filter mechanism inspired by Leyffer & Vanaret (2020). An augmented Lagrangian method considers the Lagrangian associated with
an equality-constrained optimization problem, in this case $\mathcal{L}_0(u,v,w,\lambda) = J_v(u,v,w) - \lambda^\top J_m(u,v,w)$,
where λ is a vector of Lagrange multipliers of the same length as the number of grid points in the discretized volume.
The Lagrangian is then *augmented* with an additional squared-penalty term on the constraints to yield
$\mathcal{L}_{\mu}(u,v,w,\lambda) = \mathcal{L}_0(u,v,w,\lambda) + \frac{\mu}{2}\|J_m(u,v,w)\|^2$,
where we have intentionally used $\mu > 0$ as the scalar in the penalty term to make comparisons with
(4) transparent. It is well known (see, for instance, Theorem 17.5 of Nocedal & Wright (2006))
that under some not overly restrictive conditions there exists a finite $\bar\mu$ such that if
$\mu \geq \bar\mu$, then each local solution of (5) corresponds to a strict
local minimizer of $\mathcal{L}_{\mu}(u,v,w,\lambda^*)$ for a suitable choice of multipliers $\lambda^*$.
Essentially, augmented Lagrangian methods solve a short sequence of unconstrained problems $\mathcal{L}_{\mu}(u,v,w,\lambda)$, with different
values of μ until a solution is returned that is a local, feasible solution to (5).
In our implementation of an augmented Lagrangian method, the coarse minimization of
$\mathcal{L}_{\mu}(u,v,w,\lambda)$ is performed by the Scipy implementation of LBFGS-B with the TensorFlow
implementation of the cost function and gradients.
Additionally, in our implementation, we employ a filter mechanism (see a survey in Fletcher *et al.* (2006)) recently
proposed for augmented Lagrangian methods in Leyffer & Vanaret (2020) in order to guarantee convergence. We defer details to that paper,
but note that the feasibility restoration phase (the minimization of a squared constraint violation)
required by such a filter method is also performed by the SciPy implementation of LBFGS-B.

The PyDDA documentation contains an example of a mesoscale convective system (MCS) that was sampled by a C-band
Polarization Radar (CPOL) and a Bureau of Meteorology Australia radar on 20 Jan 2006 in Darwin, Australia.
For more details on this storm and the radar network configuration, see Collis *et al.* (2013). For more information about the CPOL radar dataset, see Jackson *et al.* (2018). This example with its data is included in the PyDDA Documentation as the “Example of retrieving and plotting winds.”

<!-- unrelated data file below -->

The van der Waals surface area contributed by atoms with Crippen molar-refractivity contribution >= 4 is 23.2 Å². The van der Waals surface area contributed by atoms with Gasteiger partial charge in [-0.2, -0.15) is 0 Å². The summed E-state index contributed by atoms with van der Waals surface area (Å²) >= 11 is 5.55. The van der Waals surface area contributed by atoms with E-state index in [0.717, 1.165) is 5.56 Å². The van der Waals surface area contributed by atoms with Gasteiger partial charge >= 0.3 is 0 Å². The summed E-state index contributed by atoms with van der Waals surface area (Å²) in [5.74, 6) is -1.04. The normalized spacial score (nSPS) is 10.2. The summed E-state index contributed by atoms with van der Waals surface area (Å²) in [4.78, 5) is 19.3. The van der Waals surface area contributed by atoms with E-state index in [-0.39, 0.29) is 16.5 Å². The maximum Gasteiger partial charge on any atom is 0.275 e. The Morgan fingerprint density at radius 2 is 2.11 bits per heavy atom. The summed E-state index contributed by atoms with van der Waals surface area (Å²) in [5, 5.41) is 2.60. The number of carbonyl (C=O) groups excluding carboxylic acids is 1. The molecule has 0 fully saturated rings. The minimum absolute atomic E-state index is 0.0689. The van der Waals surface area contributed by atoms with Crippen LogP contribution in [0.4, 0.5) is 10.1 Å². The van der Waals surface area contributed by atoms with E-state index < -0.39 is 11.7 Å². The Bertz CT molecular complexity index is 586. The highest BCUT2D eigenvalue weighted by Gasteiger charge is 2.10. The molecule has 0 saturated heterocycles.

Figure 2 shows the winds retrieved by the Augmented Lagrangian technique with $\mu = 1$ and from the weak variational technique with $\mu = 1$ on the right. Figure 2 shows that both techniques are capturing similar horizontal wind fields in this storm. However, the Augmented Lagrangian technique is resolving an updraft that is not present in the wind field generated by the weak variational technique. Since there is horizontal wind convergence in this region, we expect there to be an updraft present in this box in order for the solution to be physically realistic. Therefore, for $\mu = 1$, the Augmented Lagrangian technique is doing a better job at resolving the updrafts present in the storm than the weak variational technique is. This shows that adjusting μ is required in order for the weak variational technique to resolve the updraft.

We solve the unconstrained formulation (4) using the implementation of L-BFGS-B
currently employed in PyDDA; we fix the value $\mu_v = 1$ and vary $\mu_m = 2^j: j = 0,1,2,\dots,16$.
We also solve the constrained formulation (5) using our implementation of a
filter Augmented Lagrangian method, and instead vary the initial guess of penalty parameter
$\mu = 2^j: j = 0,1,2,\dots,16$. For the initial state, we use the wind profile from the weather balloon
launch at 00 UTC 20 Jan 2006 from Darwin and apply it to the whole analysis domain.
A summary of results is shown in Figure 3 and Figure 4. We applied a maximum constraint violation
tolerance of 10^{-3} to the filter Augmented Lagrangian method. This is a tolerance that assumes
that the winds do not violate the mass continuity constraint by more than $0.001\ m^2 s^{-2}$.
Notice that such a tolerance is impossible to supply to the weak variational method, highlighting the key advantage of
employing a constrained method. Notice that in this example, only 5 settings of $\mu_m$
lead to sufficiently feasible solutions returned by the variational technique.

Table 2:Minimum, mean, maximum, and standard deviation of $w$ (m/s) for select levels in Figure 5.

Min | Mean | Max | Std. Dev. | |
---|---|---|---|---|

Weak variational | ||||

2.5 km | 1.2 | 1.8 | 2.7 | 0.6 |

5 km | 2.2 | 2.9 | 4.0 | 0.7 |

7.5 km | 3.2 | 3.9 | 5.0 | 0.4 |

10 km | 2.3 | 3.3 | 4.9 | 1.0 |

Aug. Lagrangian | ||||

2.5 km | 1.8 | 2.8 | 3.3 | 0.5 |

5 km | 3.1 | 3.3 | 3.5 | 0.1 |

7.5 km | 3.2 | 3.5 | 3.9 | 0.1 |